“I’m not running a hospital,” Potee said. “I don’t have 20 nurses. It’s the level of care that is considered the state’s level of care, which is that people have to be functioning, walking, talking and not have such acute medical needs that they need an IV.”
Those patients are offered transport to the ER and a bed kept waiting for them for when they are stabilized, said Potee, who noted that they can’t force anyone to the ER or alternate programs. Hospital ERs are obligated to provide that care with or without insurance, often losing thousands of dollars in uncompensated care.
The VA hospital in Northampton will accept patients regardless of mental or physical circumstances, as long as they are eligible for VA care, Public Affairs Officer Andre Bowser said. Franklin Recovery Center would offer to transmit an eligible veteran there as long as beds were available.
Also, the Recovery Center sometimes has stretched its protocols. Most of its patients arrange admission by telephone, so that when they arrive, insurance issues have already been resolved. But if someone wants help and walked in at night or on the weekend when the center administrative staff isn’t available to check insurance and there happens to be an available bed, the person might be admitted temporarily. When the immediate treatment is concluded, if the insurance does not check out, then the center will refer that patient to somewhere that does take his or her insurance to continue the care.
The Recovery Center does not run a waiting list, but instead emphasizes immediate service.
Reaction from addiction communityMembers of the regional Opioid Task Force, which worked hard behind the scenes to establish the Recovery Center in Greenfield, say this incident points to the need for continual improvement in addiction programs and policies statewide.
“In some ways, we need to go back to our roots, ” said John Merrigan, task force co-chair, about the group’s education outreach objectives.
Sheriff Christopher Donelan, another task force co-founder, said he hopes to work with the task force to push state officials in Boston to consider changing rules.
“Let’s focus on the crisis first and the insurance second,” he said.
Local leaders in recovery have urged members of the community to refrain from particularly negative social media comments like those that swirled around the internet based on Dowd’s note, clearly written in a time of distress and anger, saying it doesn’t help.
“Finger-pointing or hashing out old stuff is not going to help at all. It’s going to take away the focus from this individual who was in a crisis moment,” said Michael Lewis, director of The RECOVER Project, a peer-to-peer participatory program for people in and seeking recovery from all forms of addiction.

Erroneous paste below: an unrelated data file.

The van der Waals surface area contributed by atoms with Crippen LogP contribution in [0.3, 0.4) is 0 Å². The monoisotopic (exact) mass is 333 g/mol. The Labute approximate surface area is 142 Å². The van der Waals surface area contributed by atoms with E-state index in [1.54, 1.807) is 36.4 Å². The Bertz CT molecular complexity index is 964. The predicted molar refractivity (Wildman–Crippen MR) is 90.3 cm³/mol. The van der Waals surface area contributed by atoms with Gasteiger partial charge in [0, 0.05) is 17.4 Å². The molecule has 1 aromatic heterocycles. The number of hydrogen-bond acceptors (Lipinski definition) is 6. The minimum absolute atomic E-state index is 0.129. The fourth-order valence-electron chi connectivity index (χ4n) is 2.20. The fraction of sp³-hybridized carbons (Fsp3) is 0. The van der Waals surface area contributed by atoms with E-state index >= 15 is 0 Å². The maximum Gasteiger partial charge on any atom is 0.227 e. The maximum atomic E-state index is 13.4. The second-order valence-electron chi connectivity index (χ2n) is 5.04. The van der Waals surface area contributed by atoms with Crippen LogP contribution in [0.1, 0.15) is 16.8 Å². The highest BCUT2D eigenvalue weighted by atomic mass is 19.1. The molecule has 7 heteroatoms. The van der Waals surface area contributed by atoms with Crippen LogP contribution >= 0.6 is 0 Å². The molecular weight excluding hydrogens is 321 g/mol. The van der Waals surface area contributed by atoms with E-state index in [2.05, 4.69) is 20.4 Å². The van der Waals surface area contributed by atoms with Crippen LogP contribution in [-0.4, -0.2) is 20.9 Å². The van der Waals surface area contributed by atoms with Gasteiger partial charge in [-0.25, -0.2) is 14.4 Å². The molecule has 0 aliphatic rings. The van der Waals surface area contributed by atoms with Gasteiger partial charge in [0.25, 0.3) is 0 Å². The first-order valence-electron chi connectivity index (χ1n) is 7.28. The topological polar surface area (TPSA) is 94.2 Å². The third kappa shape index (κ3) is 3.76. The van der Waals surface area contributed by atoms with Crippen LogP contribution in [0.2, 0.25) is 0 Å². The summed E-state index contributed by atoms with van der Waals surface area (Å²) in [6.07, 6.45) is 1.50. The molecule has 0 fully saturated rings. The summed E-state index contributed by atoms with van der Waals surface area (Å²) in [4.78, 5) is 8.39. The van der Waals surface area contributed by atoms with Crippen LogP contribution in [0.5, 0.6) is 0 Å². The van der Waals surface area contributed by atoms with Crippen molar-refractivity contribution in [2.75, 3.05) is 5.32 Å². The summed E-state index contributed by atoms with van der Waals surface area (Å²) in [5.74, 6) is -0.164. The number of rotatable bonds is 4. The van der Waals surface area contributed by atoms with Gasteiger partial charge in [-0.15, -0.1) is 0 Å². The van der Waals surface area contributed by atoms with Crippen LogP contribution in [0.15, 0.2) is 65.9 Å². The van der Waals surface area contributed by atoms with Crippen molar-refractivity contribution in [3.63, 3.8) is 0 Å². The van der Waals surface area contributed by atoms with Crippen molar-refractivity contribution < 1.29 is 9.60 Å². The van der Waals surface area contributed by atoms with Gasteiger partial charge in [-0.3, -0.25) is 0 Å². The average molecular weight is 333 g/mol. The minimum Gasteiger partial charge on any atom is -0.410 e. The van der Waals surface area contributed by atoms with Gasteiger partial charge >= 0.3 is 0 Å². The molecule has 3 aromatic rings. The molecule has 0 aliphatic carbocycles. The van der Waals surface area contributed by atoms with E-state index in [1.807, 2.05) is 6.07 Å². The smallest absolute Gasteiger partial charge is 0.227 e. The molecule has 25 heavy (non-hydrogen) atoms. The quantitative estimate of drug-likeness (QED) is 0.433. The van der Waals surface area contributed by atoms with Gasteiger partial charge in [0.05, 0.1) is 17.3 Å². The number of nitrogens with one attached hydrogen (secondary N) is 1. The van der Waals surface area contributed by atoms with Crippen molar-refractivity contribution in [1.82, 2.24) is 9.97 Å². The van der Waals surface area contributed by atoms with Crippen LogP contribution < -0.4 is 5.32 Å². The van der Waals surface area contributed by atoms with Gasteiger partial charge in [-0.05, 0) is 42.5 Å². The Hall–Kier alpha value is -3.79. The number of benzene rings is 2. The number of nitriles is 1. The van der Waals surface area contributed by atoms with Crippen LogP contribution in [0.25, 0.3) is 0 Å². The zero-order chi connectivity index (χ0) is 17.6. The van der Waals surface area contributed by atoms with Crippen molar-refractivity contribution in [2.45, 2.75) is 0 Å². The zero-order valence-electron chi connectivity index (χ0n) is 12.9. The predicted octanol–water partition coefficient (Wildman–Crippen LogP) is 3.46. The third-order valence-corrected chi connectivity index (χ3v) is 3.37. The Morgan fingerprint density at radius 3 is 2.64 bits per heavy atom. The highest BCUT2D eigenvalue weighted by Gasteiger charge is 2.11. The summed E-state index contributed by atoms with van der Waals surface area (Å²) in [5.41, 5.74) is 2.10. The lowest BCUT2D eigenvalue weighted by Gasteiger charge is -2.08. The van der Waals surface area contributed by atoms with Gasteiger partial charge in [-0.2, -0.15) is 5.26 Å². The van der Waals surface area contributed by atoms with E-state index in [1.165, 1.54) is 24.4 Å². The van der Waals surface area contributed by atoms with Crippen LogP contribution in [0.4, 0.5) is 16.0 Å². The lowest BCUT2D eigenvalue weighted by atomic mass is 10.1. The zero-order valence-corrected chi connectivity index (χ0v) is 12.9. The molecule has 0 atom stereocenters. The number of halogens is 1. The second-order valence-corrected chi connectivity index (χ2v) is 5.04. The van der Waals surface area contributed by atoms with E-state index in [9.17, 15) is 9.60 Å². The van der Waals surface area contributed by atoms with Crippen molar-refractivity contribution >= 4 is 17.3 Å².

Longtime friend Wid Perry said of Dowd, “I choose to remember him as an energetic and proud Shipmate Sailor who served his country well and made a positive difference in my career.”
Perry said Dowd was passionate and sometimes intense about his musical interests and national politics, “but I think for Dan it was our Navy connection that meant the most to him.”
Impact on staffPotee noted that it’s difficult for nurses and her staff at large to feel positively when vitriolic voices fill social media, especially if the comments aren’t necessarily based on facts.
She defended the facility’s staff as hard working professionals who care deeply about their work and their patients.
Since the suicide, the parking lot has had a security officer. The center will re-evaluate safety protocol, but Potee emphasized that this recent incident is a rare situation.
“We don’t consider our clients to be unsafe people,” Potee said. “I’m not running a jail, I’m not running a courthouse. This is a treatment facility. I don’t think that guns in a public setting are very common in this part of the world. I don’t live in fear and most of my staff doesn’t.”
She said her staff has experienced stress of late because of turnover by peers leaving for higher paying jobs at private clinics that have opened in the region lately.
“We’re hiring like mad right now, so that will de-stress the amount of stress my staff is under because they’re all working so hard right now.”
Instead of working eight-hour shifts, nurses have been pushed to closer to 12-hour shifts, Potee said.
You can reach Joshua Solomon at:
or 413-772-0261, ext. 264
http://www.disabledveterans.org/2017/01/04/veterans-affairs-ptsd-suicide-cover-morally-indefensible/ – Veterans Affairs PTSD, Suicide Cover-up ‘Morally Indefensible’
https://www.congress.gov/bill/115th-congress/house-bill/1181 – Veterans 2nd Amendment Protection Act (Rep. Roe, David P. [R-TN-1)
These are just a fraction of the unfathomable amount of words used about the topic of War. Many of these I had never read before. Many, many messengers have lived and continue to live amongst us much like canaries taken into the coal mines.
A great war leaves the country with three armies — an army of cripples, an army of mourners, and an army of thieves. ~German Proverb